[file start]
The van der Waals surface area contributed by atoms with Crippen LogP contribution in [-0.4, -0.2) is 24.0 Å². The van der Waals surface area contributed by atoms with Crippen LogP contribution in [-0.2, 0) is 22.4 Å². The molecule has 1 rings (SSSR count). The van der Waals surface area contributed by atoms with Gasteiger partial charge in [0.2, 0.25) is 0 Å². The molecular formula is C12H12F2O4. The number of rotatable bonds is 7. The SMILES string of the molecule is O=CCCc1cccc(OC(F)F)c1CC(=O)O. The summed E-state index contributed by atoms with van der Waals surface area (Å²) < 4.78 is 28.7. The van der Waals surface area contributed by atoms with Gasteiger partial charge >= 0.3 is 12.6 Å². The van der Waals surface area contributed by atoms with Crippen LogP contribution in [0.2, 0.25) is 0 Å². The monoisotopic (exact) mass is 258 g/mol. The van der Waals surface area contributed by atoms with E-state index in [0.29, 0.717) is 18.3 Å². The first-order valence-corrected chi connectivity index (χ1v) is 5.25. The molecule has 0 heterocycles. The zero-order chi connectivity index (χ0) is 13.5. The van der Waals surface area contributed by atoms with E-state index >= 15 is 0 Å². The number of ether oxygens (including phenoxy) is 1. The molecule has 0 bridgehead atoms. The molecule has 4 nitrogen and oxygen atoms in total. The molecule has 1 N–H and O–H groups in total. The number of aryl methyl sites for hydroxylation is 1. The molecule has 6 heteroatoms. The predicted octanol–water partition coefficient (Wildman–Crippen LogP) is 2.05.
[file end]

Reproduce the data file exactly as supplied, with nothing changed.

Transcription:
The van der Waals surface area contributed by atoms with Crippen LogP contribution in [-0.4, -0.2) is 24.0 Å². The van der Waals surface area contributed by atoms with Crippen LogP contribution in [-0.2, 0) is 22.4 Å². The molecule has 1 rings (SSSR count). The van der Waals surface area contributed by atoms with Gasteiger partial charge in [0.2, 0.25) is 0 Å². The molecular formula is C12H12F2O4. The number of rotatable bonds is 7. The SMILES string of the molecule is O=CCCc1cccc(OC(F)F)c1CC(=O)O. The summed E-state index contributed by atoms with van der Waals surface area (Å²) < 4.78 is 28.7. The van der Waals surface area contributed by atoms with Gasteiger partial charge >= 0.3 is 12.6 Å². The van der Waals surface area contributed by atoms with Crippen LogP contribution in [0.2, 0.25) is 0 Å². The monoisotopic (exact) mass is 258 g/mol. The van der Waals surface area contributed by atoms with E-state index in [0.29, 0.717) is 18.3 Å². The first-order valence-corrected chi connectivity index (χ1v) is 5.25. The molecule has 0 heterocycles. The zero-order chi connectivity index (χ0) is 13.5. The van der Waals surface area contributed by atoms with E-state index >= 15 is 0 Å². The number of ether oxygens (including phenoxy) is 1. The molecule has 0 bridgehead atoms. The molecule has 4 nitrogen and oxygen atoms in total. The molecule has 1 N–H and O–H groups in total. The number of aryl methyl sites for hydroxylation is 1. The molecule has 6 heteroatoms. The predicted octanol–water partition coefficient (Wildman–Crippen LogP) is 2.05.